SIMPLi co-founder Sarela Herrada remembers growing up just outside of Lima, Peru, with a chicken coop in her backyard.
"My mom is very proud of the formula she created for bird feeding," Herrada says. "She'd buy all these grains and created the most effective and organic way to feed the chickens."
At the age of 14, Herrada moved to the United States. But the organic way of life and having locally sourced food stuck with her.
"I became really interested in food and the supply chain when we moved to the U.S. because of what was available to shop for as an immigrant on a tight budget," says Herrada, who previously worked as the director of food and beverage and supply chain manager for CAVA, a Mediterranean fast-casual restaurant chain.
In 2020, Herrada and co-founder Matt Cohen launched SIMPLi, a Baltimore, Maryland-based food company focused on sourcing single-origin ingredients while building a 100% traceable international supply chain. Working directly with farmers, they hope to reduce extreme poverty and inequities in the marketplace and improve the integrity of supply chains.
"So much fraudulent food activity happens in the international supply chain," Herrada says. "It's about ethical food sourcing for a better world."
With a traditional international supply chain, farmers typically sell to a local broker co-op who resells it to a processor, who resells to an exporter who goes to an importer who sells to a U.S. broker who goes to a distributor to get it into a retail business. To reduce the "middle man" aspects which can reduce income and create inequities for farmers, SIMPLi sells directly to consumers and retailers.
That's helped SIMPLi to become the first South American company to earn Regenerative Organic Certification for grains and beans, specifically the brand's quinoa and lupini beans, Herrada says.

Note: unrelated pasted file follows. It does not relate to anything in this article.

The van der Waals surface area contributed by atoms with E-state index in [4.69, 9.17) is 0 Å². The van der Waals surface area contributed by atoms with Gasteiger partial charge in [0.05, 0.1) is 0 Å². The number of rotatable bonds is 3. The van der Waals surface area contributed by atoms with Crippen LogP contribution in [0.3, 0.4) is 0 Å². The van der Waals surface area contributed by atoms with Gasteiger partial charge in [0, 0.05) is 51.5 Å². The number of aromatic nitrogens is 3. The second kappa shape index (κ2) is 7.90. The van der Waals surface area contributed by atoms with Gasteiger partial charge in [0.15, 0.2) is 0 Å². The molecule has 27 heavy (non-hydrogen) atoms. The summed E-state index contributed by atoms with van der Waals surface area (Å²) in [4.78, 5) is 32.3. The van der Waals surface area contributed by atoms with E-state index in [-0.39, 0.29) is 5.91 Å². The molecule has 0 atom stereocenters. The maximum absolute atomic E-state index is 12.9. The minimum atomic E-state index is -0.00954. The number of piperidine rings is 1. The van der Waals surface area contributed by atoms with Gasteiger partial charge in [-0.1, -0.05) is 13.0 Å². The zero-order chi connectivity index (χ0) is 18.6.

"It's been great distinction for us, to live through our values by helping reverse climate change and improve the lives of farmers," Herrada says. "We're excited to be at the forefront and a defining voice of what it means to be in regenerative agriculture."
In two years, SIMPLi has grown to work with more than 1,200 farmers across several continents and helped 300 farmers to earn Regenerative Organic Certification. SIMPLi spends approximately $12,000, per farming cooperative, to help them make the ROC transition, Herrada says.
That's helped farming communities in rural regions like Peru, increase profitability by 10% within the past year, Herrada says.
Last year, SIMPLi received investments after a seed round of funding led by the Abell Foundation with investments from others like Seth Goldman, co-founder of Eat the Change and Honest Tea.
SIMPLi sells its products, which include olive oil, amaranth and even stuffed Peruvian llamas toys directly to consumers via its website, as well as through Whole Foods, Amazon, Patagonia Provisions and Hive Market. It has products in over 500 restaurants—a number it aims to double this year, Herrada says.
You launched SIMPLi just as COVID-19 was beginning to hit in January 2020. How did you adjust?
Sarela Herrada: We started as a foodservice, sustainable ingredients company. We had containers of our product and a few national accounts to help us launch. And then the industry shut down.
All that inventory stayed in our warehouse, so we had to expand and adapt quickly. One of the strengths of small emerging companies is the ability to expand quickly, pivot and think of different strategies. Retail was part of what we wanted to do in the long term, but in year three, not like we did. We launched retail very quickly. COVID for us has given us the opportunity to prove that our vertical intermittent supply chain model works and expand quickly into different areas that we didn't think we were going to expand into.